Staying in abusive marriages: We live in a society where domestic violence tops the rate of crime against women. And yet the divorce rate in our country is less than 1 per cent. Last year, as per a report, housewives accounted for the second-largest number of deaths by suicide after regular harassment at the hands of husbands and in-laws.
These statistics clearly reflect the truth that women in our society are forced to stay in abusive marriages. But is it right to blame women for it? Do women in our society have much options? Aren’t women bred to believe that marriage is the only source of safety and security in society?
Girls in our society are always taught that marriage is an inevitable reality. That marriage is the purpose of their existence. It is only through marriage that girls can expect respect and reputation in society. Amidst these indoctrinations, when a girl gets married, she gives away all her choices and desires in an attempt to keep her husband and in-laws happy. Because if they are not happy, how will they provide for and protect her?
The major reason behind this mindset of women is the idea that once a daughter gets married, she belongs to her husband and in-laws and not to her parental family. She is raised as a paraya dhan and is almost excommunicated by her parental family after her marriage.
Women staying in abusive marriages: what is the reason behind it?
But when the marriage becomes abusive- physically or emotionally- women do not have much option than to adjust. With no support from the parental family that firmly believes in the idea of paraya dhan, women are left alone to deal with an unequal, unhappy and abusive marriage.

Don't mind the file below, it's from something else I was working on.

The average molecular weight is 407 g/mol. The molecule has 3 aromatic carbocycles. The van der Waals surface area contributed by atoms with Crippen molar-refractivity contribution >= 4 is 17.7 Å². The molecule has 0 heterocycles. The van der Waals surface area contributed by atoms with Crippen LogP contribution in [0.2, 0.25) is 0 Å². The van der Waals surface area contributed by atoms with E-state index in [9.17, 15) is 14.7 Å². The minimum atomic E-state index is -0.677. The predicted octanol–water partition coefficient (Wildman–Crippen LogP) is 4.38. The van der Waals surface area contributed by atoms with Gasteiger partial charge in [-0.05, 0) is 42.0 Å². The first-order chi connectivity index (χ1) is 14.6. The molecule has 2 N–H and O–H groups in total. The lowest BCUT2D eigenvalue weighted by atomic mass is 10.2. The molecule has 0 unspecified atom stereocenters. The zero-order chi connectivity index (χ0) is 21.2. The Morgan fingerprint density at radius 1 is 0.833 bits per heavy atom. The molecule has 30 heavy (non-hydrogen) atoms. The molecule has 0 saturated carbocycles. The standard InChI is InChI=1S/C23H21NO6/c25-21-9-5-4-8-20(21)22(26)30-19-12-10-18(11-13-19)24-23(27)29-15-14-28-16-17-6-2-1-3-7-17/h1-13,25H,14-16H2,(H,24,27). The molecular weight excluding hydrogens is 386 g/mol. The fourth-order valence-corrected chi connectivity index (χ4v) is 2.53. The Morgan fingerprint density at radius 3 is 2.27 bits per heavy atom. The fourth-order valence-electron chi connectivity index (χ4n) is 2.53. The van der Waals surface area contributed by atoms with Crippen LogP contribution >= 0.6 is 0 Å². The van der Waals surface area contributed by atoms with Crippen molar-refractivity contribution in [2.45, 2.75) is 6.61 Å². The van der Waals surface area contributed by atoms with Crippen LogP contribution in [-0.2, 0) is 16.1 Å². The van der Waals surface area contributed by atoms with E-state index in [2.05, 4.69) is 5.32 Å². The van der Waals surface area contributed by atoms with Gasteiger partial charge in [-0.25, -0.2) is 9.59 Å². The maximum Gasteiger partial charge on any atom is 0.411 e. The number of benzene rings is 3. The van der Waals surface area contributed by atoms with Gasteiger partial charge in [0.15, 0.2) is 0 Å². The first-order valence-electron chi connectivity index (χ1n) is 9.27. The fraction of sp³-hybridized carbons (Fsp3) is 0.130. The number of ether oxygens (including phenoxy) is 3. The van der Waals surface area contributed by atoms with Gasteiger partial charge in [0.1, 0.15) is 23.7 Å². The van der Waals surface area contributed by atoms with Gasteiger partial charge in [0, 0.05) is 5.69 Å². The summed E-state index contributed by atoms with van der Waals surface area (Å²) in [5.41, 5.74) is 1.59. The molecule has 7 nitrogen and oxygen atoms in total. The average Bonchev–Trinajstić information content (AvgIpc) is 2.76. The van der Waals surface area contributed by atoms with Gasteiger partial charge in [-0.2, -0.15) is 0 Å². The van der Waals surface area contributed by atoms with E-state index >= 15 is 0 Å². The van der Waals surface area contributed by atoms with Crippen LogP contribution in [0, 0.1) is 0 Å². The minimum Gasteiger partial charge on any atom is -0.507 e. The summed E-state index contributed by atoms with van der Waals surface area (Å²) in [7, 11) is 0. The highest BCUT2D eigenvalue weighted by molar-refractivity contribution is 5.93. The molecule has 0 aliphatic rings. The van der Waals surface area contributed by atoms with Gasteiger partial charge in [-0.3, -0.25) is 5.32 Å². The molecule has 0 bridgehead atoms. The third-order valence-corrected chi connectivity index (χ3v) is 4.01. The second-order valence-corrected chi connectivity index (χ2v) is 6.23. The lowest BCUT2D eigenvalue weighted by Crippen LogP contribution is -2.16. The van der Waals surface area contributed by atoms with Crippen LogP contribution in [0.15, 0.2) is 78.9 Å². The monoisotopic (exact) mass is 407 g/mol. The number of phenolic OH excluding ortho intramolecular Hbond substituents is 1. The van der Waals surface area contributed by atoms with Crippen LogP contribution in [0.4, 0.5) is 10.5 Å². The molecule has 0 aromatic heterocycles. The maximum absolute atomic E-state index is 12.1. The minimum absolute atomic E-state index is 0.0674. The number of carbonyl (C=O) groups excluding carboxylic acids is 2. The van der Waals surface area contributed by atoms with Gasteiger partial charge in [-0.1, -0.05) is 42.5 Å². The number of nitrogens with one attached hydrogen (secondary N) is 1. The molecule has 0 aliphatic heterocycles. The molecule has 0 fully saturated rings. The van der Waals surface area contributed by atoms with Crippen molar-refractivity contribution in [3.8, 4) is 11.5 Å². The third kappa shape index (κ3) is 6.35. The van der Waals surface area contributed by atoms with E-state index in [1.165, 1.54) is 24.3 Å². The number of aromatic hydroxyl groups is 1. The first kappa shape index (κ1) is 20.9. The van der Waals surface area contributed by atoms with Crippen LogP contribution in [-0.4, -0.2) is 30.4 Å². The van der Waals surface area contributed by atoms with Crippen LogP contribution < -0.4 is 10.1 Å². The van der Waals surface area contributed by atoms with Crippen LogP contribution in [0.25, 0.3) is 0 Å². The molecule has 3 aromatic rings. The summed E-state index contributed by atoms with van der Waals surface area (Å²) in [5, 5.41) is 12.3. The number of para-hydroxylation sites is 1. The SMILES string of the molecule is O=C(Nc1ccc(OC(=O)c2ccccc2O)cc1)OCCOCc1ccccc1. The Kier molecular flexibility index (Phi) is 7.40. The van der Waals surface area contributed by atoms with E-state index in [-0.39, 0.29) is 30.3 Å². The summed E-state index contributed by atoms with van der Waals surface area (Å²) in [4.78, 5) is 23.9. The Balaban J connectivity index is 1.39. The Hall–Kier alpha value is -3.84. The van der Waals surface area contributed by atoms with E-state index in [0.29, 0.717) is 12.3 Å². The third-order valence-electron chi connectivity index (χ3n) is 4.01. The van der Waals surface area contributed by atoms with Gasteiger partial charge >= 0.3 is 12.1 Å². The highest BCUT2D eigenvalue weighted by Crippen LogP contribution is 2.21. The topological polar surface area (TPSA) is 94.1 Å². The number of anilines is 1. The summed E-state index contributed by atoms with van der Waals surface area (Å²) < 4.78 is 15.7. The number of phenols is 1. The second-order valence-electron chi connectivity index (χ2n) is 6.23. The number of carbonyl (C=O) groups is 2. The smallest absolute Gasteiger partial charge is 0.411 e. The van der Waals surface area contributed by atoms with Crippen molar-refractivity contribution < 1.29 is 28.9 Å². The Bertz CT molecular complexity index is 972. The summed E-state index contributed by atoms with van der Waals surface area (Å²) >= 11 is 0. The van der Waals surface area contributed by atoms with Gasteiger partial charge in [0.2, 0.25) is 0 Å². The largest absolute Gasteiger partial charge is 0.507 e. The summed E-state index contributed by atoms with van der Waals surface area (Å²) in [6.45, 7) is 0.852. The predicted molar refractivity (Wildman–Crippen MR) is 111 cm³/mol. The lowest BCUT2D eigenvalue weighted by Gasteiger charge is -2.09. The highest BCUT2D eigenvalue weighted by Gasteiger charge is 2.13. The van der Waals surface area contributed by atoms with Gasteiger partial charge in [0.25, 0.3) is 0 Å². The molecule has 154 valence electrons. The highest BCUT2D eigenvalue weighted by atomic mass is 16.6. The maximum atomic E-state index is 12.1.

Moreover, if women decide to walk out of marriage, where will they get financial and social support? Who will help them understand the complications of the legal divorce? because women are rarely taught about their legal rights. Even if a woman is financially independent and can lead her life on her own, we cannot forget the criticism that divorced women in our patriarchal society. It is always women who are shamed for a failed marriage. They are expected to adjust, forgive and move on because without a man’s name, a woman’s identity is seen as incomplete.
Men are rarely questioned because their deeds are often blanketed by problematic concepts like mard aise hi hote hai.
And, it’s hard to forget that society reminds us often that a single woman in our society becomes prey to ideas like “used goods”, “khuli tijori” which make her safety and security a question.
In such situations, is it easy for a woman to walk out of a marriage in our society? Can a divorced woman feel safe and secured in our society? Then how is it right to blame women for being silent and staying in abusive marriages? Yes, there are patriarchal internalisations that force women to identify their worth through their marriage and husband. But still it is not right to blame women for it.
Change that we need
Rather, we need to change the way we raise our girls and boys. Rather than asking girls to get married early, let them achieve a secured job and success in their careers. Rather than raising them as paraya dhan, parents must be their daughter’s strong support throughout her life. Instill the ideas of independence, freedom and agency in girls so that they can never be forced to do something they don’t want to. Men on the other hand should be taught to respect women within their families and beyond. Violence, control and compulsion should be portrayed as unjust ways to deal with other humans.
Furthermore, we as a society need to be more accepting of the idea of divorce and failed marriages. We need to stop making marriage a sacred concept, a bond defined by God. And we need to respect women irrespective of their marital status.
Views expressed are author’s own